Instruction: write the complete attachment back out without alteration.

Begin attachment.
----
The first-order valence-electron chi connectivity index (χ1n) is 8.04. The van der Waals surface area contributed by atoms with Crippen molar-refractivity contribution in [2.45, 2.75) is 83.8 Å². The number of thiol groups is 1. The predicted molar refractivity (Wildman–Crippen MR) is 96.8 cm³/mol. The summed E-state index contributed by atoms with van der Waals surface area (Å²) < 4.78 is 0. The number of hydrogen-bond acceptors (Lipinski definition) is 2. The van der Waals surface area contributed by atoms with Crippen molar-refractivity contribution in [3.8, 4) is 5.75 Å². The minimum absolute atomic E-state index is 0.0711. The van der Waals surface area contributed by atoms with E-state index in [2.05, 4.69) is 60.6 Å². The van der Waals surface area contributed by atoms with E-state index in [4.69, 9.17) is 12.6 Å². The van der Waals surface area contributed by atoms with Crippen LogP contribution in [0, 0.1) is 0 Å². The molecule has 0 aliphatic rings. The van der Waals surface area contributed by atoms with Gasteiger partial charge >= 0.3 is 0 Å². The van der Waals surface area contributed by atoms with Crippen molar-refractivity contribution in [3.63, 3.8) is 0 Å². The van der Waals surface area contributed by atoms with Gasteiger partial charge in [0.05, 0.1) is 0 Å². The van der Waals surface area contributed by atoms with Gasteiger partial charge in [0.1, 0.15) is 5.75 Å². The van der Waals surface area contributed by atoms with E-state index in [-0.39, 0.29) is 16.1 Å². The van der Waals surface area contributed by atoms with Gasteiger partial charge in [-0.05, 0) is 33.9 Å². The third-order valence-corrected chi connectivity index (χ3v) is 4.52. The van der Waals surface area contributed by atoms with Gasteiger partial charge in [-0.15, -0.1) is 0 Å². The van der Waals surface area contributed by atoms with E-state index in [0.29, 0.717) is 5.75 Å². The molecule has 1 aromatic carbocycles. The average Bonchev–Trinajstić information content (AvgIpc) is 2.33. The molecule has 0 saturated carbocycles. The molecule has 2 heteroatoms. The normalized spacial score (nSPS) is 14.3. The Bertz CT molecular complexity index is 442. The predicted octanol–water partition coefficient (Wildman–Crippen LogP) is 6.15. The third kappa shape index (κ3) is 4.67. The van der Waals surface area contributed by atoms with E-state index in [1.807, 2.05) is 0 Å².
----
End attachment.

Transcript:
The first-order valence-electron chi connectivity index (χ1n) is 8.04. The van der Waals surface area contributed by atoms with Crippen molar-refractivity contribution in [2.45, 2.75) is 83.8 Å². The number of thiol groups is 1. The predicted molar refractivity (Wildman–Crippen MR) is 96.8 cm³/mol. The summed E-state index contributed by atoms with van der Waals surface area (Å²) < 4.78 is 0. The number of hydrogen-bond acceptors (Lipinski definition) is 2. The van der Waals surface area contributed by atoms with Crippen molar-refractivity contribution in [3.8, 4) is 5.75 Å². The minimum absolute atomic E-state index is 0.0711. The van der Waals surface area contributed by atoms with E-state index in [2.05, 4.69) is 60.6 Å². The van der Waals surface area contributed by atoms with E-state index in [4.69, 9.17) is 12.6 Å². The van der Waals surface area contributed by atoms with Crippen LogP contribution in [0, 0.1) is 0 Å². The molecule has 0 aliphatic rings. The van der Waals surface area contributed by atoms with Gasteiger partial charge >= 0.3 is 0 Å². The van der Waals surface area contributed by atoms with Crippen molar-refractivity contribution in [3.63, 3.8) is 0 Å². The van der Waals surface area contributed by atoms with Gasteiger partial charge in [0.05, 0.1) is 0 Å². The van der Waals surface area contributed by atoms with Gasteiger partial charge in [0.1, 0.15) is 5.75 Å². The van der Waals surface area contributed by atoms with E-state index in [-0.39, 0.29) is 16.1 Å². The van der Waals surface area contributed by atoms with Gasteiger partial charge in [-0.05, 0) is 33.9 Å². The third-order valence-corrected chi connectivity index (χ3v) is 4.52. The van der Waals surface area contributed by atoms with Gasteiger partial charge in [-0.15, -0.1) is 0 Å². The van der Waals surface area contributed by atoms with E-state index in [0.29, 0.717) is 5.75 Å². The molecule has 1 aromatic carbocycles. The average Bonchev–Trinajstić information content (AvgIpc) is 2.33. The molecule has 0 saturated carbocycles. The molecule has 2 heteroatoms. The normalized spacial score (nSPS) is 14.3. The Bertz CT molecular complexity index is 442. The predicted octanol–water partition coefficient (Wildman–Crippen LogP) is 6.15. The third kappa shape index (κ3) is 4.67. The van der Waals surface area contributed by atoms with E-state index in [1.807, 2.05) is 0 Å².